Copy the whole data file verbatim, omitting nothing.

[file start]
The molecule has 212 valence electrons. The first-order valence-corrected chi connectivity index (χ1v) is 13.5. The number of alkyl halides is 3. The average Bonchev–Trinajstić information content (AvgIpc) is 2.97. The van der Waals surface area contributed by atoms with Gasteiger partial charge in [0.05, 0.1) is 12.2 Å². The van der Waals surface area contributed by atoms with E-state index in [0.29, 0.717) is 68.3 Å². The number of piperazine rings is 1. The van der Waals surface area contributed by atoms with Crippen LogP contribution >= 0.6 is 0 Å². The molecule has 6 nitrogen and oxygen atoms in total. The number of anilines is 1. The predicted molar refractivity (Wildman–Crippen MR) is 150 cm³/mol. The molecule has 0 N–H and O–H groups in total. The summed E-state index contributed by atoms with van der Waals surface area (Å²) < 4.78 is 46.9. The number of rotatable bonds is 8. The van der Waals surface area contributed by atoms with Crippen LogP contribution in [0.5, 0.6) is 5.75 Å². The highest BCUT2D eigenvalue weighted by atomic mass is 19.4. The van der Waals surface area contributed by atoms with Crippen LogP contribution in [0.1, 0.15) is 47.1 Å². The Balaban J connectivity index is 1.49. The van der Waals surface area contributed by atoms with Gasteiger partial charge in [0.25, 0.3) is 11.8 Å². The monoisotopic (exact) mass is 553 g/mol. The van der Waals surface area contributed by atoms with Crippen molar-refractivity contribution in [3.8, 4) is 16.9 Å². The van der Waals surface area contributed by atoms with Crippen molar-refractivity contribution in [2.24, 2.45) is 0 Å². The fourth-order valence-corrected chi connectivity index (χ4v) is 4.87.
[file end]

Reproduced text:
The molecule has 212 valence electrons. The first-order valence-corrected chi connectivity index (χ1v) is 13.5. The number of alkyl halides is 3. The average Bonchev–Trinajstić information content (AvgIpc) is 2.97. The van der Waals surface area contributed by atoms with Gasteiger partial charge in [0.05, 0.1) is 12.2 Å². The van der Waals surface area contributed by atoms with E-state index in [0.29, 0.717) is 68.3 Å². The number of piperazine rings is 1. The van der Waals surface area contributed by atoms with Crippen LogP contribution >= 0.6 is 0 Å². The molecule has 6 nitrogen and oxygen atoms in total. The number of anilines is 1. The predicted molar refractivity (Wildman–Crippen MR) is 150 cm³/mol. The molecule has 0 N–H and O–H groups in total. The summed E-state index contributed by atoms with van der Waals surface area (Å²) < 4.78 is 46.9. The number of rotatable bonds is 8. The van der Waals surface area contributed by atoms with Crippen LogP contribution in [0.5, 0.6) is 5.75 Å². The highest BCUT2D eigenvalue weighted by atomic mass is 19.4. The van der Waals surface area contributed by atoms with Crippen LogP contribution in [0.1, 0.15) is 47.1 Å². The Balaban J connectivity index is 1.49. The van der Waals surface area contributed by atoms with Gasteiger partial charge in [0.25, 0.3) is 11.8 Å². The monoisotopic (exact) mass is 553 g/mol. The van der Waals surface area contributed by atoms with Crippen molar-refractivity contribution in [3.8, 4) is 16.9 Å². The van der Waals surface area contributed by atoms with Crippen molar-refractivity contribution in [2.24, 2.45) is 0 Å². The fourth-order valence-corrected chi connectivity index (χ4v) is 4.87.